Gnarr also made a promise to a group of kindergarten students to create a Disneyland at the capital’s airport. A little extreme, but what politician hasn’t made a promise he can’t keep? He has four years to do it. Under Icelandic law, an early municipal election cannot be called for the next four years.

Parliamentary elections, however, can be held early, which happens when the country is politically shaky, as it is now with its financial crisis. But Kristinsson said an early parliamentary election is unlikely because the four established political parties fear fringe groups have gained too much power.

If that happened, Bjork might just win the prime minister’s seat.

Sure, Iceland has problems. The global financial meltdown collapsed all three of the country’s major banks after they faced difficulties with refinancing short-term debt. That, in turn, has created economic chaos in Iceland with the country facing a depression.

Earlier this year, Iceland’s Eyjafjallajökull volcano erupted, paralyzing large chunks of European air traffic for weeks. In turn, tourism boomed during the eruption as tourists made pilgrimages to the volcano. But the tourism bump is now tapering off, which only adds to economic troubles.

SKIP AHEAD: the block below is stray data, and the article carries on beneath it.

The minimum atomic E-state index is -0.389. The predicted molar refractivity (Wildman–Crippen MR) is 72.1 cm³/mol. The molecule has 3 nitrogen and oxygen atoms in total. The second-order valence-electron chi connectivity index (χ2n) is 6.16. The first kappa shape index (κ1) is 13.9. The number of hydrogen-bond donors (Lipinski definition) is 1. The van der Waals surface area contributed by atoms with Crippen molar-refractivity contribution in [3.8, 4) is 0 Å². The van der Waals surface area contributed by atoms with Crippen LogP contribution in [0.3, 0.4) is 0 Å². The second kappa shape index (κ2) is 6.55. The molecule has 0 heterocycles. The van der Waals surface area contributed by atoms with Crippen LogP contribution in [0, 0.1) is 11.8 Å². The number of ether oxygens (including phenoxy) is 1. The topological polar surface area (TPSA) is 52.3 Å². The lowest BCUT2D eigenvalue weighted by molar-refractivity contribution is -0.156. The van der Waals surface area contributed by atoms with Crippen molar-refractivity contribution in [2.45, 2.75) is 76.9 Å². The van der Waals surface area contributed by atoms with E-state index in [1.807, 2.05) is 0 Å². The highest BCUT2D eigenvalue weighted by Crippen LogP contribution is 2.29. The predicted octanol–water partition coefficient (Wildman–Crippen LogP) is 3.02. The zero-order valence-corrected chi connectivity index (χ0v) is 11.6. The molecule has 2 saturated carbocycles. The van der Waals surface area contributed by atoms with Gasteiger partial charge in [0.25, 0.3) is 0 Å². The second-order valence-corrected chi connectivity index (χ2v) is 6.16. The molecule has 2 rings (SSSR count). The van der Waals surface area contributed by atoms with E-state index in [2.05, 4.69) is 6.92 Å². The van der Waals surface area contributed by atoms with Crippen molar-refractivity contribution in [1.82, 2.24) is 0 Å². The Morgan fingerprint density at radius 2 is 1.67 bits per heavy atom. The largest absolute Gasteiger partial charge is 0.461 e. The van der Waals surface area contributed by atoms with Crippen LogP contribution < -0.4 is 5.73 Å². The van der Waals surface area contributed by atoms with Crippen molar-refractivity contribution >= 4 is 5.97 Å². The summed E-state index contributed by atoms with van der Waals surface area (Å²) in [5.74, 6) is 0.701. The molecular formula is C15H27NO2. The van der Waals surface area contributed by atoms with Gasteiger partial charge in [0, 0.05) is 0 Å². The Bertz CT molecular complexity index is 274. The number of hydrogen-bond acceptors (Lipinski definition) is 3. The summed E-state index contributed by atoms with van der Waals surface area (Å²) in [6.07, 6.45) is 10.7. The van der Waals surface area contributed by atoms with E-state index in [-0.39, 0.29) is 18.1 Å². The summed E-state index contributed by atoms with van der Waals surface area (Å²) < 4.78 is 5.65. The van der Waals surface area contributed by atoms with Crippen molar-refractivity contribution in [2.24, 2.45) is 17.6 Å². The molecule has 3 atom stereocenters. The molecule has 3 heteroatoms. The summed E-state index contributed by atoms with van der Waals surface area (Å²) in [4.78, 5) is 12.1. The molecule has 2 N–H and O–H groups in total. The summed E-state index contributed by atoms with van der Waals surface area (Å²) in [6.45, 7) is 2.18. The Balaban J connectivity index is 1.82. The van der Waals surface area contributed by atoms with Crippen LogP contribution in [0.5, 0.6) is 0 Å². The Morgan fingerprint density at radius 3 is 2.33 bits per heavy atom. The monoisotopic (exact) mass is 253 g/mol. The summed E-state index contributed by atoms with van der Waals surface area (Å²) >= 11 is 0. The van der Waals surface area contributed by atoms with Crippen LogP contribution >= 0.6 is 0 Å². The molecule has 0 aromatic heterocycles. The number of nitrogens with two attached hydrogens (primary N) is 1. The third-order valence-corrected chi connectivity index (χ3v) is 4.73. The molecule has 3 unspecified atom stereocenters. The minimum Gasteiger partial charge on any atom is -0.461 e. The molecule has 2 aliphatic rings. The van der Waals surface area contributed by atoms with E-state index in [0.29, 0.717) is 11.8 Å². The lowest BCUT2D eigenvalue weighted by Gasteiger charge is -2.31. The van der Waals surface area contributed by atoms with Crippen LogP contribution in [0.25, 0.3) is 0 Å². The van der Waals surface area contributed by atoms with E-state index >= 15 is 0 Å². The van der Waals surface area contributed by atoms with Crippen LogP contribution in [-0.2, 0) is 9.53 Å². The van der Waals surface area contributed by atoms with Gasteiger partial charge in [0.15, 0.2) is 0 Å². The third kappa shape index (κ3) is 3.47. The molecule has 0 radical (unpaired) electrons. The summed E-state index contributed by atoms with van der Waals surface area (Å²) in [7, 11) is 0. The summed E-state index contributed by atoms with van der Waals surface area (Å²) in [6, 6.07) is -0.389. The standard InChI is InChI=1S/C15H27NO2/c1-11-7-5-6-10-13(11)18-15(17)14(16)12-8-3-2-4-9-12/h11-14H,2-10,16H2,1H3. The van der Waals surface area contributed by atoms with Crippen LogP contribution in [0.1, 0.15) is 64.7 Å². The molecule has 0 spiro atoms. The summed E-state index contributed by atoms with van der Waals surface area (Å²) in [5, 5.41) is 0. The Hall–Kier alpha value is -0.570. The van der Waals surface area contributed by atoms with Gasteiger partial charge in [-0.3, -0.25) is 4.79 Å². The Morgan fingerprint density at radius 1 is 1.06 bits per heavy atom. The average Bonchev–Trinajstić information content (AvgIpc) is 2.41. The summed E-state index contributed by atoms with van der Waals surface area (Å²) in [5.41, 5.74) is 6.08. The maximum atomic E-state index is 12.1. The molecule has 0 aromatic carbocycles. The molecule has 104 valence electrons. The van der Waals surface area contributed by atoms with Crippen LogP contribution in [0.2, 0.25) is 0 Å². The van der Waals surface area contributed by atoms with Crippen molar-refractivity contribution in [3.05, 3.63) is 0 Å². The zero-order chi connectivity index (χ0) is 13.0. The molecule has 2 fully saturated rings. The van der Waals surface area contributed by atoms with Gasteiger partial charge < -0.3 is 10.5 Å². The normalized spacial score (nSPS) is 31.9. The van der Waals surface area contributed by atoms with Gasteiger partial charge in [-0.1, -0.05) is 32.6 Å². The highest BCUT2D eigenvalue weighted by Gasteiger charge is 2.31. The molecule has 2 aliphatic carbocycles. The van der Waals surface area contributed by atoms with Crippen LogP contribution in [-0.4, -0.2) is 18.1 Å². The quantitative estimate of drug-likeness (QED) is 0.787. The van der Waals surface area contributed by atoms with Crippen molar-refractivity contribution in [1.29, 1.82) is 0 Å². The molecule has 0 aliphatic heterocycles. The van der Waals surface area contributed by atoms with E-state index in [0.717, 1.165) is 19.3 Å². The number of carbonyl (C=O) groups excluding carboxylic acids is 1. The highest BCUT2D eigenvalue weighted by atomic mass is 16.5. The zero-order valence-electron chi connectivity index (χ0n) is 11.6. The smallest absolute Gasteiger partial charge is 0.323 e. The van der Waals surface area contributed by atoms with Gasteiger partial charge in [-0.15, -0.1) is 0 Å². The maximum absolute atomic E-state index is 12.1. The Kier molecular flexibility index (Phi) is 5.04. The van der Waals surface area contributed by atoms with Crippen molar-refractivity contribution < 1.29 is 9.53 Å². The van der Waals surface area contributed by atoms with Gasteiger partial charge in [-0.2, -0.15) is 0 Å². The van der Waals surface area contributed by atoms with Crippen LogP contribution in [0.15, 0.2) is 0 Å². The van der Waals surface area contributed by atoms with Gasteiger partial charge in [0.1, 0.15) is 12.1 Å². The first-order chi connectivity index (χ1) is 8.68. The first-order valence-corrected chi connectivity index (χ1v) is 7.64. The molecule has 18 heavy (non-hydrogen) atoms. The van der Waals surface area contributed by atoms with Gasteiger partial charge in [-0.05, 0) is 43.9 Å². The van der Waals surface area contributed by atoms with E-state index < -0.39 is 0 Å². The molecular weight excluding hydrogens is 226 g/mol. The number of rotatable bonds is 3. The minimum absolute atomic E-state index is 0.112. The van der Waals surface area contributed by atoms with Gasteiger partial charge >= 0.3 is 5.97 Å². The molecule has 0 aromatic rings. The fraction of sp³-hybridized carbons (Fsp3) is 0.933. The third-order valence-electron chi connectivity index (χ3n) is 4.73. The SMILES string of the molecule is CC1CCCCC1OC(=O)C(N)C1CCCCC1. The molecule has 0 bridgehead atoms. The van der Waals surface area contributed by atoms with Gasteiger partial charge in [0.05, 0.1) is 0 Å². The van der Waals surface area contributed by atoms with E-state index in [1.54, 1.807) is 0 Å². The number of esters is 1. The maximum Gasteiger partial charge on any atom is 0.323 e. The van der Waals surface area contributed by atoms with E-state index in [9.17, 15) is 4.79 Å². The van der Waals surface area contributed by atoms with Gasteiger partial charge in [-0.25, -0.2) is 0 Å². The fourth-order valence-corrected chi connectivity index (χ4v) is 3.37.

But it is also a progressive country where punks can be politicians and politicians can be happily gay.

Last weekend, the country’s prime minister, Johanna Sigurdardottir, 68, married her long-time partner, Jonina Leosdottir, a writer. The couple chose to marry on the first day that Iceland legalized same-sex marriage as a “union between two consenting adults regardless of sex.”

Those aspiring to change the United States, such as Dead Kennedys lead singer Jello Biafra, might study Iceland for inspiration.

Biafra ran unsuccessfully for mayor of San Francisco in 1978 and president in 2000 on the Green Party ticket. Currently there’s a draft-Biafra-for-president-in-2012 movement.

As Generation X kids turn into 40-somethings, politics may be a perfect platform for these anti-establishment, anti-government types who long for social and political reform.

Punks are certainly more well-versed in the DIY mindset than a bunch of tea partiers. They have been self-publishing zines, organizing show promotions and starting record labels for years.

Gnarr’s election offers hope for all disenfranchised punks who still want to wring some sort of justice out of a two-party system. Politics is simply an extension of the DIY movement. As Biafra yowled in “Stars and Stripes of Corruption:

If we don’t try
If we just lie
If we can’t find
A way to do it better than this
Who will?

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Written by suziparker1313

March 2, 2011 at 7:46 pm

One Response

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  1. […] Well worth a read: how Iceland’s comedians, rock musicians and artists are taking political control in Iceland: Mayor Jon Gnarr, the Best Party, and Iceland’s Punk Politics « thesuziparkerfiles. […]